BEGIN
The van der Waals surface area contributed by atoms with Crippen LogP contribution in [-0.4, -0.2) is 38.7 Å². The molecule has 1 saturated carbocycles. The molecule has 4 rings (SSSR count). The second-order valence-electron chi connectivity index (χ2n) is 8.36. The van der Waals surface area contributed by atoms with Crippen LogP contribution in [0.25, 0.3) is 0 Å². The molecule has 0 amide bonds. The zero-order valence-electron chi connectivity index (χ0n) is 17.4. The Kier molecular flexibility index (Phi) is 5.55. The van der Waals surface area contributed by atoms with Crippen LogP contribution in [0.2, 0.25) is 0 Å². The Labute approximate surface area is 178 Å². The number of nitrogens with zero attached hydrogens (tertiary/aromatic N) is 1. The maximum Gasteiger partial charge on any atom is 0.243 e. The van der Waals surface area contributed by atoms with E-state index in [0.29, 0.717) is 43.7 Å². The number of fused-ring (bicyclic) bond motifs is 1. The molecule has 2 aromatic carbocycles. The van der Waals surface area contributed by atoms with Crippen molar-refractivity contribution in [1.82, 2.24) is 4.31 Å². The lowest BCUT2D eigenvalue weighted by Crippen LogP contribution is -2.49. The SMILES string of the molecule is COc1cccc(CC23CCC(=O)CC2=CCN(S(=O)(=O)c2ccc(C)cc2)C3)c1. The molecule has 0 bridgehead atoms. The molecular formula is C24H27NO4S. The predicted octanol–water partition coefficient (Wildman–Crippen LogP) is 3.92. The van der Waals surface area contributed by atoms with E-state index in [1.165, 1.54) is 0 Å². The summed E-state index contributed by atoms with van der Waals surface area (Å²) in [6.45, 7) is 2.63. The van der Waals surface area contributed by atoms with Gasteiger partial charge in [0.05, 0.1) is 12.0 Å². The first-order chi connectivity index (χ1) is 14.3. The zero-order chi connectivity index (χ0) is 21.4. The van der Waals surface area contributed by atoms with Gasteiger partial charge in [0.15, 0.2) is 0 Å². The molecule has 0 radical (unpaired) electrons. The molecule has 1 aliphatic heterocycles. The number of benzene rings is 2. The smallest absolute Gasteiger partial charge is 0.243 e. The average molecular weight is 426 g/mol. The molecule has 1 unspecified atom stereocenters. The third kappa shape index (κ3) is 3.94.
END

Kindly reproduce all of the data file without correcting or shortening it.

The van der Waals surface area contributed by atoms with Crippen LogP contribution in [-0.4, -0.2) is 38.7 Å². The molecule has 1 saturated carbocycles. The molecule has 4 rings (SSSR count). The second-order valence-electron chi connectivity index (χ2n) is 8.36. The van der Waals surface area contributed by atoms with Crippen LogP contribution in [0.25, 0.3) is 0 Å². The molecule has 0 amide bonds. The zero-order valence-electron chi connectivity index (χ0n) is 17.4. The Kier molecular flexibility index (Phi) is 5.55. The van der Waals surface area contributed by atoms with Crippen LogP contribution in [0.2, 0.25) is 0 Å². The Labute approximate surface area is 178 Å². The number of nitrogens with zero attached hydrogens (tertiary/aromatic N) is 1. The maximum Gasteiger partial charge on any atom is 0.243 e. The van der Waals surface area contributed by atoms with E-state index in [0.29, 0.717) is 43.7 Å². The number of fused-ring (bicyclic) bond motifs is 1. The molecule has 2 aromatic carbocycles. The van der Waals surface area contributed by atoms with Crippen molar-refractivity contribution in [1.82, 2.24) is 4.31 Å². The lowest BCUT2D eigenvalue weighted by Crippen LogP contribution is -2.49. The SMILES string of the molecule is COc1cccc(CC23CCC(=O)CC2=CCN(S(=O)(=O)c2ccc(C)cc2)C3)c1. The molecule has 0 bridgehead atoms. The molecular formula is C24H27NO4S. The predicted octanol–water partition coefficient (Wildman–Crippen LogP) is 3.92. The van der Waals surface area contributed by atoms with E-state index in [1.165, 1.54) is 0 Å². The summed E-state index contributed by atoms with van der Waals surface area (Å²) in [6.45, 7) is 2.63. The van der Waals surface area contributed by atoms with Gasteiger partial charge in [0.05, 0.1) is 12.0 Å². The first-order chi connectivity index (χ1) is 14.3. The zero-order chi connectivity index (χ0) is 21.4. The van der Waals surface area contributed by atoms with Gasteiger partial charge in [0.15, 0.2) is 0 Å². The molecule has 0 radical (unpaired) electrons. The molecule has 1 aliphatic heterocycles. The number of benzene rings is 2. The smallest absolute Gasteiger partial charge is 0.243 e. The average molecular weight is 426 g/mol. The molecule has 1 unspecified atom stereocenters. The third kappa shape index (κ3) is 3.94.